Warning to all Microbiology students!

Persons infected with the outbreak strain of Salmonella Typhimurium, by state

A truly alarming report from the Centers for Disease Control, and widely reported in the popular press: a multistate outbreak due to Salmonella Typhimurium has been found to be attributable to a standard teaching laboratory isolate of the bacterium, resulting in infections in 109 individuals last spring with one death. Molecular analysis by the New Mexico Department of Health found that patient isolates were indistinguishable from commercially available isolates of Salmonella that are commonly used in college microbiology laboratories, suggesting that exposure in teaching labs was responsible for development of disease. Epidemiological analysis by the CDC found that patients were significantly more likely (60%) to have been in a microbiology laboratory a week prior to the onset of symptoms than control patients (2%) who did not get ill. Additionally, the CDC found that several children who became ill were associated with persons who worked or studied in labs that possessed the outbreak strain. Although the outbreak appears to have currently diminished to sporadic levels, the situation has led the CDC to reiterate good laboratory practices that can prevent future outbreaks. The astute BIO230 student will note that these practices are very similar to those outlined in the introductory lab safety lecture:

  • Organisms used in teaching laboratories have diminished virulence, but it should be stressed that the virulence is NOT zero, and some individual can be at increased risk than the general public. These organisms can also easily be unknowingly removed from the laboratory, and although you may not be in a risk group for developing disease, the people you may come into contact with MAY be at risk for disease.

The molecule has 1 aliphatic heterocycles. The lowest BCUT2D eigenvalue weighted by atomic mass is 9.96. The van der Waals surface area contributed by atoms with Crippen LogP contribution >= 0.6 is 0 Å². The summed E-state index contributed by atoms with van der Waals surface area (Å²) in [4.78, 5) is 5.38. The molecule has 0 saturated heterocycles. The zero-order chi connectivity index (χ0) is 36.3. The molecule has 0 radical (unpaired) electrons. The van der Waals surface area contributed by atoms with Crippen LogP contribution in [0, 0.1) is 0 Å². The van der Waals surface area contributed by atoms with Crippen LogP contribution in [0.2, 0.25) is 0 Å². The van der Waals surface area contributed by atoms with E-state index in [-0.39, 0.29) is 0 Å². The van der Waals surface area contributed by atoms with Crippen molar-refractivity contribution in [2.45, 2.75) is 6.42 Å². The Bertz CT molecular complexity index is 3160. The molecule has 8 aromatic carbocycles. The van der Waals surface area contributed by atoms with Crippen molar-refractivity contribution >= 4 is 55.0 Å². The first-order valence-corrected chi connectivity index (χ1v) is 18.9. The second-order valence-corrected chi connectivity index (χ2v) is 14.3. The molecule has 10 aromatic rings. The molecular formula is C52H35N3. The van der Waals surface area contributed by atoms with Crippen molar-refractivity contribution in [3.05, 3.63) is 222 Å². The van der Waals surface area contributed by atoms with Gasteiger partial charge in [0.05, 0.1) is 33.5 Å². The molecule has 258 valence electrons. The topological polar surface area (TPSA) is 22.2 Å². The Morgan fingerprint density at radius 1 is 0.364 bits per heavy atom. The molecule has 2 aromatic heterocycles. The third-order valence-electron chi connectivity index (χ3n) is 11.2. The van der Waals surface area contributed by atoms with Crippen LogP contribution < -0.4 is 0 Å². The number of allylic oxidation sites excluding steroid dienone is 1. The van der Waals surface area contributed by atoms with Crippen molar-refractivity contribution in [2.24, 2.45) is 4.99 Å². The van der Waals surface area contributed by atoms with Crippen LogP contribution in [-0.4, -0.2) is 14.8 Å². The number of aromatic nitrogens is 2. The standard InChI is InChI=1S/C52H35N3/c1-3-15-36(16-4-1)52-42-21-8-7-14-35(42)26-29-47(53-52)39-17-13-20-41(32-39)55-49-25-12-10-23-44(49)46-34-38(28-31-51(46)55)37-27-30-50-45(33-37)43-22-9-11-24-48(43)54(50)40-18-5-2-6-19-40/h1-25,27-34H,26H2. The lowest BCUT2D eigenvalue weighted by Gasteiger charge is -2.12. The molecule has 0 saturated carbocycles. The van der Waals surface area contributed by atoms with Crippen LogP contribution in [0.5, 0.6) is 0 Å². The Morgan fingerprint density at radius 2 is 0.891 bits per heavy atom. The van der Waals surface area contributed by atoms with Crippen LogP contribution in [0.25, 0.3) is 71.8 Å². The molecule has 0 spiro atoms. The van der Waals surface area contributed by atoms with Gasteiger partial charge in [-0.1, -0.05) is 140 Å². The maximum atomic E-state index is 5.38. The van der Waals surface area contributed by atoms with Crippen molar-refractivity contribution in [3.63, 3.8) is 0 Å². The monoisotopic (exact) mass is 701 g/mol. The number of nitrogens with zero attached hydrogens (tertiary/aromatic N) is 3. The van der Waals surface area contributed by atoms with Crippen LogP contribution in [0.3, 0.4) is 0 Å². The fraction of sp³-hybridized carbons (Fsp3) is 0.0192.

• Persons working with Salmonella and other microorganisms must receive basic instruction in infection control, in order to prevent potential transmission. Frequent handwashing is essential at stopping transmission, and additionally personal items such as keys, cell phones, music players should NEVER be handled at any time while in the microbiology lab. Food and drink should also never be brought into the same room.
  • Personal protection equipment (PPE) such as a lab coat should be used to cover clothing while in the microbiology lab, and should not leave the lab under any circumstances except to be sterilized by autoclaving.
  • When students work with isolates of Salmonella or other microorganisms, they should be aware of the signs and symptoms of disease. Salmonella infections are marked by diarrhea, fever, and abdominal cramps within 12 to 72 hours post exposure. You should contact your personal care physician if you or someone with whom you have contact show these signs following working with bacteria in the lab.

The Center for Disease Control noted that biosafety lab practices were largely similar between labs where disease was found and labs that didn’t report cases, however they found that “some policies appeared to be more difficult to monitor and enforce, such as not allowing the use of handheld devices (e.g., cell phones or music players) at the laboratory work space.” Our most effective strategy in this case would likely seem to be vigilance and respect, knowing that the organisms are present and using the utmost care to prevent them from leaving the lab.

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About ycpmicro

My name is David Singleton, and I am an Associate Professor of Microbiology at York College of Pennsylvania. My main course is BIO230, a course taken by allied-health students at YCP. Views on this site are my own.

Posted on January 20, 2012, in Danger danger danger!, Lab, Microbes in the News and tagged , , , . Bookmark the permalink. Comments Off on Warning to all Microbiology students!.

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